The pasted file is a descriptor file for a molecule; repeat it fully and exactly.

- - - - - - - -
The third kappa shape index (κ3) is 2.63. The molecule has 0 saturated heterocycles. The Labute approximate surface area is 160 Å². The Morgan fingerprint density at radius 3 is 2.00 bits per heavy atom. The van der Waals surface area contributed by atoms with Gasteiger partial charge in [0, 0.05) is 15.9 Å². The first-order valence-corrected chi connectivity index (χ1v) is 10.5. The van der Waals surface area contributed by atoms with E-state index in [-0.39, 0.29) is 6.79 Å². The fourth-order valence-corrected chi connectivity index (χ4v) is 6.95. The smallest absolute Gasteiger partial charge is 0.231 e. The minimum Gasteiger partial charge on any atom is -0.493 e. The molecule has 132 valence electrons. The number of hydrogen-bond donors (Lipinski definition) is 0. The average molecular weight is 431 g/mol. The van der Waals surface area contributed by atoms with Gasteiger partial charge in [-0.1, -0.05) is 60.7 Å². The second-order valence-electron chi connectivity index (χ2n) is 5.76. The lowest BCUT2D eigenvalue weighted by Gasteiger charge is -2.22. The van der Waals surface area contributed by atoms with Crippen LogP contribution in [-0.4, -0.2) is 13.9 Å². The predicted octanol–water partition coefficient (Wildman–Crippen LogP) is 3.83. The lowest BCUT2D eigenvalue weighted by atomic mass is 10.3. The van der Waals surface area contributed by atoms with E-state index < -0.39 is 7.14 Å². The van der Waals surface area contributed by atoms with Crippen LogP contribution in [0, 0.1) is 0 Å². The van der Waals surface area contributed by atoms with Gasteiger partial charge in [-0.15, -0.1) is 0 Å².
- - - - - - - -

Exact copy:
The third kappa shape index (κ3) is 2.63. The molecule has 0 saturated heterocycles. The Labute approximate surface area is 160 Å². The Morgan fingerprint density at radius 3 is 2.00 bits per heavy atom. The van der Waals surface area contributed by atoms with Gasteiger partial charge in [0, 0.05) is 15.9 Å². The first-order valence-corrected chi connectivity index (χ1v) is 10.5. The van der Waals surface area contributed by atoms with E-state index in [-0.39, 0.29) is 6.79 Å². The fourth-order valence-corrected chi connectivity index (χ4v) is 6.95. The smallest absolute Gasteiger partial charge is 0.231 e. The minimum Gasteiger partial charge on any atom is -0.493 e. The molecule has 132 valence electrons. The number of hydrogen-bond donors (Lipinski definition) is 0. The average molecular weight is 431 g/mol. The van der Waals surface area contributed by atoms with Gasteiger partial charge in [-0.1, -0.05) is 60.7 Å². The second-order valence-electron chi connectivity index (χ2n) is 5.76. The lowest BCUT2D eigenvalue weighted by Gasteiger charge is -2.22. The van der Waals surface area contributed by atoms with Crippen LogP contribution in [-0.4, -0.2) is 13.9 Å². The predicted octanol–water partition coefficient (Wildman–Crippen LogP) is 3.83. The lowest BCUT2D eigenvalue weighted by atomic mass is 10.3. The van der Waals surface area contributed by atoms with E-state index < -0.39 is 7.14 Å². The van der Waals surface area contributed by atoms with Crippen LogP contribution in [0, 0.1) is 0 Å². The van der Waals surface area contributed by atoms with Gasteiger partial charge in [-0.15, -0.1) is 0 Å².